SMP-Aware Collectives
The use of clusters of SMP machines is a growing trend in the clustering world. With LAM 7.0, many common collective operations are optimized to take advantage of the higher communication speed between processes on the same machine. When using the SMP-aware collectives, performance increases can be seen with little or no changes in user applications. Be sure to read the LAM User's Guide for important information on exploiting the full potential of the SMP-aware collectives.

Integration with PBS
PBS (either
OpenPBS or PBS Pro) provides scheduling services for many of the high performance clusters in service today. By using the PBS-specific boot mechanisms, LAM is able to provide process accounting and job cleanup to MPI applications. As an added bonus to MPI users, lamboot execution time is drastically reduced when compared to rsh/ssh.

Integration with BProc
BProc distributed process space provides a single process space for an entire cluster. It also provides a number of mechanisms for starting applications not available on the compute nodes of a cluster. LAM's BProc support supports booting under the BProc environment, even when LAM is not installed on the compute nodes -- LAM will automatically migrate the required support out to the compute nodes. MPI applications still must be available on all compute nodes (although the -s option to mpirun eliminates this requirement).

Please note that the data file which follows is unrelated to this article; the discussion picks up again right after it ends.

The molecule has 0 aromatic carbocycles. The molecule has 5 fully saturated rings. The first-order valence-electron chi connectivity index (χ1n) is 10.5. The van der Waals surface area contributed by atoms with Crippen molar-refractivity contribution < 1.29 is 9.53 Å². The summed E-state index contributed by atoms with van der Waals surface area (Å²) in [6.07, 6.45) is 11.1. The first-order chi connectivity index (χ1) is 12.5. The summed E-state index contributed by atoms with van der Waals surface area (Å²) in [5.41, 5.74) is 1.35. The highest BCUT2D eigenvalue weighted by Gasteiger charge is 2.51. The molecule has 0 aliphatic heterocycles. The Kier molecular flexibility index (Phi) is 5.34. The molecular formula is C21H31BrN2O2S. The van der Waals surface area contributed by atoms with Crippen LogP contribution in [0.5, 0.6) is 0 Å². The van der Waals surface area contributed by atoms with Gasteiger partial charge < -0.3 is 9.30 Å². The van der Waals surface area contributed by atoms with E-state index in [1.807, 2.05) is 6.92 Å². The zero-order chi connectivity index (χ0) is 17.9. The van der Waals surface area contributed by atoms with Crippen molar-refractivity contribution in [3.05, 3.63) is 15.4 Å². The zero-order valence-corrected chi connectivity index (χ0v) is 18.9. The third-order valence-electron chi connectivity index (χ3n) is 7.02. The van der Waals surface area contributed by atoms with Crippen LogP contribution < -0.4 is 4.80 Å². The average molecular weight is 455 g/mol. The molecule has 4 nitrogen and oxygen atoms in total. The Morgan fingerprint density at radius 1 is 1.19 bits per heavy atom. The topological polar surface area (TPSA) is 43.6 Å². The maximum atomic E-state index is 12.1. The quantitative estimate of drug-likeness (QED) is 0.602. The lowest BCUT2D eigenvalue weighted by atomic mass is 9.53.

Globus Enabled
LAM 7.0 includes beta support for execution in the
Globus Grid environment. Be sure to read the release notes in the User's Guide for important restrictions on your Globus environment.

Extensible Component Architecture
LAM 7.0 is the first LAM release to include the System Services Interface (SSI), providing an extensible component architecture for LAM/MPI. Currently, "drop-in" modules are supported for booting the LAM run-time environment, MPI collectives, Checkpoint/Restart, and MPI transport (RPI). Selection of a component is a run-time decision, allowing for user selection of the modules that provide the best performance for a specific application.

Easy Application Debugging
Debugging with LAM/MPI is easy. Support for parallel debuggers such as the
Distributed Data Debugging Tool and the Etnus TotalView parallel debugger allows users straight-forward debugging of even the most complicated MPI applications. LAM is also capable of starting standard single-process debuggers for quick debugging of a subset of processes (see our FAQ). A number of tools, including XMPI are available for communication debugging and analysis.

Interoperable MPI
LAM implements much of the
Interoperable MPI (IMPI) standard, intended to allow an MPI application to execute over multiple MPI implementations. Use of IMPI allows users to obtain the best performance possible, even in a hetergenous environment.